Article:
According to the Centers for Disease Control and Prevention, more than 30 million people in the United States have diabetes. Even more alarming, one in four people do not know they have it.
Diabetes is a growing epidemic and a public health concern around the world. As the seventh-leading cause of death in the United States, diabetes not only increases the risk for cardiovascular disease and other comorbidities, it also creates a financial burden on individuals and our healthcare industry. This is why it is important to provide education regarding the impact and significance of this disease to everyone.
Diabetes is a disease that occurs when blood glucose levels are too high. Blood glucose, or blood sugar, is a main energy source and comes from many of the foods and drinks we consume. When blood glucose levels rise after eating, our pancreas secretes insulin. Insulin is a hormone that helps to transport blood glucose to the cells in our body to be used for energy. Unfortunately, with diabetes, the pancreas either does not make enough, or any, insulin or the body does not use the insulin effectively.
There are many types of diabetes, but the three most common are Type I, Type II and gestational diabetes.
Type I diabetes occurs when insulin-producing cells in the pancreas are destroyed. This is caused by an autoimmune reaction. As of right now, we do not know how, or if, this process can be prevented. It is typically diagnosed in people under the age of 30, but it can occur at any age. Patients suffering from Type I diabetes rely on prescription insulin to survive.
In contrast, Type II diabetes occurs when the cells in the body do not respond to or effectively use the insulin, which is still being produced to some extent by the pancreas. This is called insulin resistance. People who are overweight or obese, older than age 45, have a family history of diabetes or are physically inactive are at an increased risk for developing Type II diabetes. Therefore, this is a disease that we can try and prevent, delay or slow progression of with lifestyle modifications.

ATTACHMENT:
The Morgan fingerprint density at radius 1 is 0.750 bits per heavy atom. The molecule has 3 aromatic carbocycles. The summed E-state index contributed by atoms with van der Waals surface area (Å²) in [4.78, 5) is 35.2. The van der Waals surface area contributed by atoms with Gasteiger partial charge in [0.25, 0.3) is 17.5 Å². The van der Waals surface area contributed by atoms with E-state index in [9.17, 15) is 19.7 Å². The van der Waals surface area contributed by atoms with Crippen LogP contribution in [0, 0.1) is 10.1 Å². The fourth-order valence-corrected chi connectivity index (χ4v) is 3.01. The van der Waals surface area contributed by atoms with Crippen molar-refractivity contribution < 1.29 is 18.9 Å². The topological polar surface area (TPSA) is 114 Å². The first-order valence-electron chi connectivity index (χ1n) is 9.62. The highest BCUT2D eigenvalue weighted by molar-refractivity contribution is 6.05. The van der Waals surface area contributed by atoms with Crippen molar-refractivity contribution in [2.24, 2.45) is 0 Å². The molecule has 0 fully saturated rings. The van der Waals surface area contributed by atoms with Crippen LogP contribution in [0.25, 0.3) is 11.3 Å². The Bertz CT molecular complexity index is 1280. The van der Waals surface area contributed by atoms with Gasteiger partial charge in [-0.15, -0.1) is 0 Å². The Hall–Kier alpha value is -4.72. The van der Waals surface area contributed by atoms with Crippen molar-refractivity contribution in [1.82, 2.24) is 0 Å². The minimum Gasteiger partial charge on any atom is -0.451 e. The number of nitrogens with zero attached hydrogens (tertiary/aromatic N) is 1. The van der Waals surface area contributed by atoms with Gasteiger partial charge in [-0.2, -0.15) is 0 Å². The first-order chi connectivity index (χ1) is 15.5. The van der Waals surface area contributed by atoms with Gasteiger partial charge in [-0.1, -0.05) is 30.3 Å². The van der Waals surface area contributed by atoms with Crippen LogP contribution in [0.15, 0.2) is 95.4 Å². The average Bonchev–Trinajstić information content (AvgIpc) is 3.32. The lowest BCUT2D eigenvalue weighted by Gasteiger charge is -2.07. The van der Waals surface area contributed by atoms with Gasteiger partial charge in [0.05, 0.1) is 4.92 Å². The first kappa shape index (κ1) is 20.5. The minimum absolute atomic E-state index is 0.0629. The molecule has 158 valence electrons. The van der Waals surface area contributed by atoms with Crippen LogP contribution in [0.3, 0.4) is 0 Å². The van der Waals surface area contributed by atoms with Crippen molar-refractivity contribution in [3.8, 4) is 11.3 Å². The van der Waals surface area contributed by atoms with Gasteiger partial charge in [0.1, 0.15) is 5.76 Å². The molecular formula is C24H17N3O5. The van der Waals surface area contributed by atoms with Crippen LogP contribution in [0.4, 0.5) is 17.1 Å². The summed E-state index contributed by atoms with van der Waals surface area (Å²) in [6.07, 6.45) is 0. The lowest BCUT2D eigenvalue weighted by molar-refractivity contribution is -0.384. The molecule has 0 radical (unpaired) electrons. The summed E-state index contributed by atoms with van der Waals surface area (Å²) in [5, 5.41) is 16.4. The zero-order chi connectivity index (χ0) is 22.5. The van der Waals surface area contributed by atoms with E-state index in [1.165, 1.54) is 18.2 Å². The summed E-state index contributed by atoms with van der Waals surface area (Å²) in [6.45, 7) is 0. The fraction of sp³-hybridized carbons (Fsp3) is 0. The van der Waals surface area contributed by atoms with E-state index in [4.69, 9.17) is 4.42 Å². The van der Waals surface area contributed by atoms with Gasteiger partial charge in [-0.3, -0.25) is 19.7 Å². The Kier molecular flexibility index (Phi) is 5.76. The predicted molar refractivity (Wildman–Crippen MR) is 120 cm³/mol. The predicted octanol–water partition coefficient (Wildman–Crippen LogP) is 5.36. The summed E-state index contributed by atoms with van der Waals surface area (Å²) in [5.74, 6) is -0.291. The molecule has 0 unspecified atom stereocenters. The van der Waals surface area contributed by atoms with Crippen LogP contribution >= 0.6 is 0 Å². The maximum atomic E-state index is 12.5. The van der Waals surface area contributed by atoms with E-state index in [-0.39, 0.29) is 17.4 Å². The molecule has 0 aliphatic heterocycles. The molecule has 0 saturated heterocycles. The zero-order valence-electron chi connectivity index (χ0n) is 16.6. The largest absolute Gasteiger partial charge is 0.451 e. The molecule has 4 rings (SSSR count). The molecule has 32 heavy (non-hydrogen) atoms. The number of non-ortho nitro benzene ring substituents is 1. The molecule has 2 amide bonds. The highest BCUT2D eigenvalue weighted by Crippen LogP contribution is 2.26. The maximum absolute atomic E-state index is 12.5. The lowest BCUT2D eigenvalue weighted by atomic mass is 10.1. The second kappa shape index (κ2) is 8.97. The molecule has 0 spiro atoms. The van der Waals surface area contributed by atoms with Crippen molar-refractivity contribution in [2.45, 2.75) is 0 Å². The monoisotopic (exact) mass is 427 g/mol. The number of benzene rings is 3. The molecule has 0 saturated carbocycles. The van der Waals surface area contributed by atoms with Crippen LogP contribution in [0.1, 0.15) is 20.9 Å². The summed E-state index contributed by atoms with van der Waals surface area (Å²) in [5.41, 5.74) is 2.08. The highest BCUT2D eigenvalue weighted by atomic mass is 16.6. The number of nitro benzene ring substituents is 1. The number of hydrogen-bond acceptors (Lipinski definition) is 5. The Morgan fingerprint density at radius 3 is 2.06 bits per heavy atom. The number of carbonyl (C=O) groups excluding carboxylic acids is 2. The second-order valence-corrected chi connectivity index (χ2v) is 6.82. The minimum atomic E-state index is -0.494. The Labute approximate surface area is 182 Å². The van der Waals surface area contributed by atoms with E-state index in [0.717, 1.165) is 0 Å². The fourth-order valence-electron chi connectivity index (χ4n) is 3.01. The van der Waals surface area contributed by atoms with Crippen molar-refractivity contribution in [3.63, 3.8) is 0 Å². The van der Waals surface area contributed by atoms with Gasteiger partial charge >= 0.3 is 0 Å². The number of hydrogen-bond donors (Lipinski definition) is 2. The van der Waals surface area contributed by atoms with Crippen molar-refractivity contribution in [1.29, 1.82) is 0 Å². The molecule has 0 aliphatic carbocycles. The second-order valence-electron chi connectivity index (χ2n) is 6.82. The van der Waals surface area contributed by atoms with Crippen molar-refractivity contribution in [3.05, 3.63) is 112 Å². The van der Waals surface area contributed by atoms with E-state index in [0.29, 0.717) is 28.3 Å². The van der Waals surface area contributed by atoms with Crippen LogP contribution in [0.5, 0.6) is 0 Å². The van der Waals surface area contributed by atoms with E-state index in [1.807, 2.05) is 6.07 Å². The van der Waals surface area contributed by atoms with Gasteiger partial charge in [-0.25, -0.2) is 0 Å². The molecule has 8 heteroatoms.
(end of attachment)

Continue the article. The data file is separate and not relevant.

Gestational diabetes occurs during pregnancy and is usually diagnosed in the 24th to 28th week. Women who have gestational diabetes may not have had diabetes prior to their pregnancy and might not continue to have diabetes after giving birth. However, gestational diabetes does increase a women’s risk for developing Type II diabetes later in life. It also poses an increased risk for complications during pregnancy and, without optimal blood sugar control, can be detrimental to the fetus. These women should be closely monitored by their OB-GYN and/or an endocrinologist.
Common symptoms of high blood sugar are: excessive thirst, frequent urination, vision changes, numbness or tingling in your toes or fingers, extreme fatigue, unintentional weight loss or slow healing cuts/sores. If you develop any of these symptoms, it is recommended you discuss these with your primary care provider.
Simple tests or blood work can be ordered to help determine if you have diabetes. Over time, uncontrolled blood glucose levels increase the risk for other health concerns, such as heart disease, stroke, dental disease and kidney, retinal and nerve damage. Optimally controlling diabetes helps to significantly reduce the risk of these complications, decrease hospital admissions and improve quality of life.
Diabetes is a disease that, if left uncontrolled, can be complex, frustrating and scary. However, if controlled through proper education, personalized treatments, hard work and motivation, diabetes can be manageable and empowering.
At the Lima Memorial Diabetes Center, we provide comprehensive education and individualized care to our patients. We use research-based clinical guidelines as the foundation of our practice in order to achieve positive outcomes. Our goal is to improve quality of life, reduce risk for complications and keep treatment plans affordable.
Emily Blackmore is a certified nurse practitioner at the Lima Memorial Diabetic Center.